Colors of HOLI Festival from Barsana, Nandgaon, Goverdhan, Vrindavan and Mathura || First PHOTO JOURNEY by Jitendra Singh
Here comes the very first and rocking PHOTO JOURNEY by Jitendra Singh, one of the great photographers. Photographers at PHOTO JOURNEY welcome Mr. Jitendra Singh and congratulate him for his first PHOTO JOURNEY with great colors. Let's check out these interesting Holi photographs from Barsana, Nandgaon, Goverdhan, Vrindavan and Mathura...
The Hindu festival of Holi which is also called as the Festival of Colors celebrated with much enthusiasm in the month of Phalgun, which usually corresponds to the month of March. It marks the arrival of spring and the bright colors represent energy, life, and joy. The festival of colors is also very special for Photographers like Jitendra Singh, who visited one of the important places in India where Holi is celebrated in very special ways. This Photo Journey shares photographs from various parts of Uttar Pradesh.
In Mathura, the birthplace of Lord Krishna and in Vrindavan this day is celebrated with special puja and the traditional custom of worshiping Lord Krishna, here the festival lasts for sixteen days. All over the Braj region and its nearby places like Hathras, Aligarh, Agra the Holi is celebrated in more or less same way as in Mathura, Vrindavan and Barsana.
This great festival is associated with the immortal love of Lord Krishna and Radha and hence, Holi is spread over 16 days in Nandgaon, Barsana, Goverdhan, Vrindavan as well as Mathura - the cities with which Lord Krishna shared a deep affiliation. Apart from the usual fun with colored powder and water, Holi is marked by vibrant processions which are accompanied by folk songs, dances and a general sense of abandoned vitality. These photographs share the mood of Holi with great enthusiasm, music, dance and lot of excitement in various forms.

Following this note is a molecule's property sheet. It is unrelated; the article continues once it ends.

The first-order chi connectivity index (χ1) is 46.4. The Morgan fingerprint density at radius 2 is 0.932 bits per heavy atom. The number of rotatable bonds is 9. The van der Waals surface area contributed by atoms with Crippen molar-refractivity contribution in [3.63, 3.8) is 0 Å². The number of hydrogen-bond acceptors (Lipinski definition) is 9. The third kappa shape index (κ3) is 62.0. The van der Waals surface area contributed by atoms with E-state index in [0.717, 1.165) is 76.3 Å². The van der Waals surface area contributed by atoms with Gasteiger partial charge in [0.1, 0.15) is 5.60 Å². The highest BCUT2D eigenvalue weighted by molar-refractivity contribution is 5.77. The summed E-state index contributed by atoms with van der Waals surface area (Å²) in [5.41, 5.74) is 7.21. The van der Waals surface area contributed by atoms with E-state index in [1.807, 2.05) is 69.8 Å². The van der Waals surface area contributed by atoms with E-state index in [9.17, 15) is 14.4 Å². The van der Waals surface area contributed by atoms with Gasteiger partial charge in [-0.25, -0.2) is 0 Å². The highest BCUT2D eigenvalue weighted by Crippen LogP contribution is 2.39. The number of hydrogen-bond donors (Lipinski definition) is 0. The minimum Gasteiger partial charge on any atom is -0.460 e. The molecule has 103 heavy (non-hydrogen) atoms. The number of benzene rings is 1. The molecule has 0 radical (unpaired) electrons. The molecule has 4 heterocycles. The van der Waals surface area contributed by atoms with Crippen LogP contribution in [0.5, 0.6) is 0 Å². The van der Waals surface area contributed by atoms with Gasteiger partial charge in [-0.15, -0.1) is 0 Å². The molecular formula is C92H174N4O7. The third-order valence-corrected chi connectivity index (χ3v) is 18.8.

Barsana is the place to be at the time of Holi. Here the famous Lath mar Holi is played in the sprawling compound of the Radha Rani temple. Thousands gather to witness the Lath Mar holi when women beat up men with sticks as those on the sidelines become hysterical, sing Holi Songs and shout Sri Radhey or Sri Krishna. The Holi songs of Braj mandal are sung in pure Braj Bhasha.
Holi is known by the name of 'Dol Jatra', 'Dol Purnima' or the 'Swing Festival'. The festival is celebrated in a dignified manner by placing the icons of Krishna and Radha on a picturesquely decorated palanquin which is then taken round the main streets of the city or the village. The devotees take turns to swing them while women dance around the swing and sing devotional songs. During these activities, the men keep spraying colored water and colored powder, abir, at them.
The Holi celebration has its celebration origins in Gujarat, particularly with dance, food, music, and colored powder to offer a spring parallel of Navratri, Gujarat's Hindu festival celebrated in the fall. Falling on the full moon day in the month of Phalguna, Holi is a major Hindu festival and marks the agricultural season of the Rabi crop.
On Dol Purnima day in the early morning, the students dress up in saffron-colored or pure white clothes and wear garlands of fragrant flowers. They sing and dance to the accompaniment of musical instruments like ektara, dubri, veena, etc.
Holi played at Barsana is unique in the sense that here women chase men away with sticks. Males also sing provocative songs in a bid to invite the attention of women. Women then go on the offensive and use long staves called lathis to beat men folk who protect themselves with shields.
In Maharashtra, Holi is mainly associated with the burning of Holika. Holi Paurnima is also celebrated as Shimga. A week before the festival, youngsters go around the community, collecting firewood and money. On the day of Holi, the firewood is arranged in a huge pile at a clearing in the locality.